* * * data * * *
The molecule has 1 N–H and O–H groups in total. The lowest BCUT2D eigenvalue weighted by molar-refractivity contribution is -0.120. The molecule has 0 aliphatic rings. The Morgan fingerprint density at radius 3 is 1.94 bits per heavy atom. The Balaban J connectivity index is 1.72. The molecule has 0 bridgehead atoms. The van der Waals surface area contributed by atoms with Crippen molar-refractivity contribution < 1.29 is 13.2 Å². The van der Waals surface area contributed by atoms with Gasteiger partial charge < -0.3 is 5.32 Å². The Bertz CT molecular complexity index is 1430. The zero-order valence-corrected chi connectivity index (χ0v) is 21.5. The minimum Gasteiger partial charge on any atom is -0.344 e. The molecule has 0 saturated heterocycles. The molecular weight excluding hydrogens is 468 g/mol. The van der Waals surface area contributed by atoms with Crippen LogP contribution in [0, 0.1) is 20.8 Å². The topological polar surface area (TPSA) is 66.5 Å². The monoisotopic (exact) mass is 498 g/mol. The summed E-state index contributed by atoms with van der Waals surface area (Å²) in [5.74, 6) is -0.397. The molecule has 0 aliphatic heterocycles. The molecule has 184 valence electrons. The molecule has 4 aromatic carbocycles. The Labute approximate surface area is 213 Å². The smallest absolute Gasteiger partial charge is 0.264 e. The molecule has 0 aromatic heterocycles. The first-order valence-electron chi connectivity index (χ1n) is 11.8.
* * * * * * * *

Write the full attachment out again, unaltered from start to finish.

The molecule has 1 N–H and O–H groups in total. The lowest BCUT2D eigenvalue weighted by molar-refractivity contribution is -0.120. The molecule has 0 aliphatic rings. The Morgan fingerprint density at radius 3 is 1.94 bits per heavy atom. The Balaban J connectivity index is 1.72. The molecule has 0 bridgehead atoms. The van der Waals surface area contributed by atoms with Crippen molar-refractivity contribution < 1.29 is 13.2 Å². The van der Waals surface area contributed by atoms with Gasteiger partial charge < -0.3 is 5.32 Å². The Bertz CT molecular complexity index is 1430. The zero-order valence-corrected chi connectivity index (χ0v) is 21.5. The minimum Gasteiger partial charge on any atom is -0.344 e. The molecule has 0 saturated heterocycles. The molecular weight excluding hydrogens is 468 g/mol. The van der Waals surface area contributed by atoms with Crippen LogP contribution in [0, 0.1) is 20.8 Å². The topological polar surface area (TPSA) is 66.5 Å². The monoisotopic (exact) mass is 498 g/mol. The summed E-state index contributed by atoms with van der Waals surface area (Å²) in [5.74, 6) is -0.397. The molecule has 0 aliphatic heterocycles. The molecule has 184 valence electrons. The molecule has 4 aromatic carbocycles. The Labute approximate surface area is 213 Å². The smallest absolute Gasteiger partial charge is 0.264 e. The molecule has 0 aromatic heterocycles. The first-order valence-electron chi connectivity index (χ1n) is 11.8.